Scientists have spent years trying to understand the perfect storm of human behavior and natural causes that make the area such a hotbed of shark activity. But the Kavachi video plants the seeds of a new working theory: some sort of synergy between the area’s sharks and its churning, active volcano.
The baffling question underlying all of this research is why sharks would be attracted to volcanic waters. The answer, and the topic Heithuas travels to disparate parts of the world to study in Sharkcano, may be magnetism.
Scientists have long been examining the electrosensory capability of sharks, which is used to find prey but may also be used to track volcanic activity, potentially helping the animals navigate the earth’s surface as they migrate. The theory is twofold. Sharks might use the Earth’s magnetic fields to navigate, using volcanoes as food pit stops. But as they adapt and evolve to the changing ocean climate, they may also be starting to become attracted to the fiery warmth of Earth’s furnaces.
“The research also gives us a window in some of these places to how important sharks are for ecosystems,” Dr. Heithaus says. “Around these volcanoes you've got lots of sharks and you've got vibrant reefs. Ultimately a lot of the work that we're doing is trying to find ways to make sure that we have healthy shark populations and healthy coral reefs, and that those are able to provide the resources that the people that live in these areas need.”
Plus, there’s no telling what practical, human application could come of studying these magnetism theories and how sharks are managing to adapt to the lava-filled waters in volcanoes. It’s researching shark behavior, he points out, that led to the water suit technology that Olympic swimmers are employing.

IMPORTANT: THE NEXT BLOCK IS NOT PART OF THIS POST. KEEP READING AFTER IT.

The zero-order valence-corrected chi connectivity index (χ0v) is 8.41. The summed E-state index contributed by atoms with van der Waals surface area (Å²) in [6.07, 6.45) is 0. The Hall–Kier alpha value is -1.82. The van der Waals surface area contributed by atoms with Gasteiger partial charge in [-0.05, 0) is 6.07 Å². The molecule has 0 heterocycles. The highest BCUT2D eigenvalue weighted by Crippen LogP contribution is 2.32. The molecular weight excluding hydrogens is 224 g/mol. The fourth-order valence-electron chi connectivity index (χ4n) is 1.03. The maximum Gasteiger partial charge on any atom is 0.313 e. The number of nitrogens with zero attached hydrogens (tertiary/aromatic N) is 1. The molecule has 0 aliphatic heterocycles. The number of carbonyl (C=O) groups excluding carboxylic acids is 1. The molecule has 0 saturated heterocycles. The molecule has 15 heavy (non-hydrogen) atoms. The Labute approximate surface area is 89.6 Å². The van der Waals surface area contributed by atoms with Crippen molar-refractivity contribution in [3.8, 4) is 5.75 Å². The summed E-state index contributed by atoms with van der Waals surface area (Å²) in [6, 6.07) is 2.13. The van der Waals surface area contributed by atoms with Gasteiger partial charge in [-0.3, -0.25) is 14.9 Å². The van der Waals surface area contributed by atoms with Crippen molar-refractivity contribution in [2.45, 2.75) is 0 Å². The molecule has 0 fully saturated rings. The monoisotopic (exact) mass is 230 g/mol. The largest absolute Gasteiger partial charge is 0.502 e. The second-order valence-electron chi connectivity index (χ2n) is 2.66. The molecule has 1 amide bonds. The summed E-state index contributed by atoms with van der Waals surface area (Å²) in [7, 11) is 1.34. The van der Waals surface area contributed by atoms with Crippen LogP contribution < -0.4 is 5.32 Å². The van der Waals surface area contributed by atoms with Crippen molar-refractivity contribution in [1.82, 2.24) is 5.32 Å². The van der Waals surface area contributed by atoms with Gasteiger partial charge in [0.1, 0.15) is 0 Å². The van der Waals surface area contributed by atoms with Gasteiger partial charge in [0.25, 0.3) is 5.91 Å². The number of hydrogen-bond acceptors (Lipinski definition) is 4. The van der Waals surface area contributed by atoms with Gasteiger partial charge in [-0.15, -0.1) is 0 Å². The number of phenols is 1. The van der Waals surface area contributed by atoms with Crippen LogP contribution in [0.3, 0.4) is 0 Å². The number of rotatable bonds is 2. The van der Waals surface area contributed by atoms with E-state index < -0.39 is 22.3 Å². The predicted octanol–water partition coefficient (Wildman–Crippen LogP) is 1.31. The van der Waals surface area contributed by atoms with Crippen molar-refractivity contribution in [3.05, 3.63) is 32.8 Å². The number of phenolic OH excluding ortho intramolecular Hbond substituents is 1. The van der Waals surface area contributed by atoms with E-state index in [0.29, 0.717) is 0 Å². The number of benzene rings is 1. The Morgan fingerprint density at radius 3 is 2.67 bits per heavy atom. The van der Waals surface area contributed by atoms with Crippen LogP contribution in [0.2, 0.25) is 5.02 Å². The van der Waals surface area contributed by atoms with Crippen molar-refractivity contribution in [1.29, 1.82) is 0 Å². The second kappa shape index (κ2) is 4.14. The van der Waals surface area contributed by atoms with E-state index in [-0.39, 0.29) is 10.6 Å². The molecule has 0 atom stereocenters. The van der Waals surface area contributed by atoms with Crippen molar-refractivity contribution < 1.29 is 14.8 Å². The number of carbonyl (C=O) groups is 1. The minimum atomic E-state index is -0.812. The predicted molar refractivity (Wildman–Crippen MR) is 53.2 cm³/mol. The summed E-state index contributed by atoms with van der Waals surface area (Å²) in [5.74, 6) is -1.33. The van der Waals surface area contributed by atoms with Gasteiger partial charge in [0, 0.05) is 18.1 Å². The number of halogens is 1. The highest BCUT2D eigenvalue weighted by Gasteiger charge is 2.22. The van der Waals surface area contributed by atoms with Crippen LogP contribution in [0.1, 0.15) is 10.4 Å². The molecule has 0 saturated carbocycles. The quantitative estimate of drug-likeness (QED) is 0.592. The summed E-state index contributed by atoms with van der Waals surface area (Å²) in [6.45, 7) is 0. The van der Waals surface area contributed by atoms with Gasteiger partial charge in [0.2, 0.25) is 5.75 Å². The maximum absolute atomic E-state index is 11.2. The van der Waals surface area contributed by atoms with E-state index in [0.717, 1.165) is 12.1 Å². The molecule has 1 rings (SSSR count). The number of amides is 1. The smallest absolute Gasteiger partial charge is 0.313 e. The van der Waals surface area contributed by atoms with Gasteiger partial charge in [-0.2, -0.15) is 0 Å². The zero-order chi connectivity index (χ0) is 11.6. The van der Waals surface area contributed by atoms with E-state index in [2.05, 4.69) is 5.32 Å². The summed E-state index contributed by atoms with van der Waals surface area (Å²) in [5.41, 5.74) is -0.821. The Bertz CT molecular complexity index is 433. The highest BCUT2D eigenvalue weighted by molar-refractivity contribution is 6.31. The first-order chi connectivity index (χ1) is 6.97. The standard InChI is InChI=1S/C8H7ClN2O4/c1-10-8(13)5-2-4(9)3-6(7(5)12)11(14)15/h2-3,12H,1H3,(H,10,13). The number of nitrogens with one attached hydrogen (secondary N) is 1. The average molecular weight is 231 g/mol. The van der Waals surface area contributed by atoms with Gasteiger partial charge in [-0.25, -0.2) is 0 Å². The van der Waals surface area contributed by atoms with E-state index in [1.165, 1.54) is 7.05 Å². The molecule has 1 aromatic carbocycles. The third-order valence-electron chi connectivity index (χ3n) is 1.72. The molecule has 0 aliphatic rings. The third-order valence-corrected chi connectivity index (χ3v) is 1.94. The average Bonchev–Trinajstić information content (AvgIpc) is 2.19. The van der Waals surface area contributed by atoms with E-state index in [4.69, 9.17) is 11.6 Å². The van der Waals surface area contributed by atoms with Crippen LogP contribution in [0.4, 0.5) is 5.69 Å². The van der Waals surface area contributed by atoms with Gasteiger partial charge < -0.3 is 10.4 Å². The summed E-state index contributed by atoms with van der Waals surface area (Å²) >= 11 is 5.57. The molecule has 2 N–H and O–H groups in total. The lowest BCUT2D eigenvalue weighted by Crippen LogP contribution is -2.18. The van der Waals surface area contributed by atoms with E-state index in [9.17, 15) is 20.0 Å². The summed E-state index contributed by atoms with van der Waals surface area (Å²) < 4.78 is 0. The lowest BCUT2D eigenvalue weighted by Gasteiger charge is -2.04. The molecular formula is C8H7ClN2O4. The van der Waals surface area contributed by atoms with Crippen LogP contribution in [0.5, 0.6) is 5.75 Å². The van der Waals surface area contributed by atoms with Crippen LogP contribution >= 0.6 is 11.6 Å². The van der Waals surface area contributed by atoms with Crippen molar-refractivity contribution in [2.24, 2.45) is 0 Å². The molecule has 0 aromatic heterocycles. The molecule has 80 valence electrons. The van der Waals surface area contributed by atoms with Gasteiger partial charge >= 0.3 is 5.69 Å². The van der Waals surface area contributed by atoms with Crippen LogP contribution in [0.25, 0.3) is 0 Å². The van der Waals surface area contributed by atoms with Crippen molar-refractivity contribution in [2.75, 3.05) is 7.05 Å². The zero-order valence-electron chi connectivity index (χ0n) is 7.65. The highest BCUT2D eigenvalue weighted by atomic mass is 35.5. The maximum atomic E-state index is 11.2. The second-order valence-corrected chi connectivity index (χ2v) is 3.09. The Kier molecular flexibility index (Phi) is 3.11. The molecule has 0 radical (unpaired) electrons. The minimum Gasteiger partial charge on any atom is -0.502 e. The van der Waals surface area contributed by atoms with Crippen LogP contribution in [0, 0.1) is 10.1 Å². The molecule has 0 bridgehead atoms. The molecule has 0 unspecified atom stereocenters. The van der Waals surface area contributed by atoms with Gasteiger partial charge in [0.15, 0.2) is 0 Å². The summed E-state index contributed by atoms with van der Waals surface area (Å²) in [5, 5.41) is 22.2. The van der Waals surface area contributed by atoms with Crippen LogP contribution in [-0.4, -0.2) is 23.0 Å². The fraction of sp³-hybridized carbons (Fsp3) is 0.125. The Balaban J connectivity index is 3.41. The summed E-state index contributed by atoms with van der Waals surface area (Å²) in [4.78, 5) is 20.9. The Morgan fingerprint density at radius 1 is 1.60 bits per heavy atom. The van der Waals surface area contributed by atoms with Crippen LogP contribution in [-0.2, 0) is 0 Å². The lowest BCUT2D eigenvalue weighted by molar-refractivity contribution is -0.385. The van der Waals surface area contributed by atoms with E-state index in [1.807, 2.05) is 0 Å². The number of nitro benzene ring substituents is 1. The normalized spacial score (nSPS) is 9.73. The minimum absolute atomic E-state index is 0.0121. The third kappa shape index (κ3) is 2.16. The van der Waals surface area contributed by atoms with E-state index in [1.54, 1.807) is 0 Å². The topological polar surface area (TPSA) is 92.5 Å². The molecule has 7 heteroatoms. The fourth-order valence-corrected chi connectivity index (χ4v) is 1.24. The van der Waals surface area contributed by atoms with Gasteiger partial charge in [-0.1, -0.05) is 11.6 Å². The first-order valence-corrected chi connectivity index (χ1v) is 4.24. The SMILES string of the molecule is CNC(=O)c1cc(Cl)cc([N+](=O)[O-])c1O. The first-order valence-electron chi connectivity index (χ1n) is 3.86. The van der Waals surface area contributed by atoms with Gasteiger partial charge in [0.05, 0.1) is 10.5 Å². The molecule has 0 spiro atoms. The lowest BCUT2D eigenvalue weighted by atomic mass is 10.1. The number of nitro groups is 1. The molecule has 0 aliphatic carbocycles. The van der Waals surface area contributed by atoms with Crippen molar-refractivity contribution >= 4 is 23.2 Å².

And if you may have thought, if sharks are living in volcanoes, for the love of God what other extreme, vaguely terrifying places might they also be—well, you’re not the only one.
“The one that comes to mind right away is sharks living thousands and thousands of feet below, a mile underwater,” Dr. Heithaus says. “It doesn't get much more extreme than that. The water's super cold. Just think of the crushing pressure that is on top of your body to live down there.”
If you put a styrofoam cup on a line and sent it down to a depth of a few hundred meters, it would come back up maybe a tenth of the size, for example. Some of the sharks down there glow, in order to blend in with other organisms that create their own light. (Imagine swimming in pitch black waters and all of a sudden there’s a glowing shark the size of a great white staring back at you.)
“This is a group of fish that have been around for 400 million years, so they are super well adapted to their environments, including the extreme ones,” Dr. Heithaus says.
And as outrageous as this current extreme one may be—sharks in volcanoes will never cease to be flabbergasting—as a public-facing expert, he’s mostly tickled that it’s 100 percent real.
“Sticking to the facts is important because there are still many of us shark scientists who, whenever we go into an elementary classroom, still have to make the argument that, no, Megalodon is extinct. We know you saw it on TV. But, yeah, it's been a few billion years.”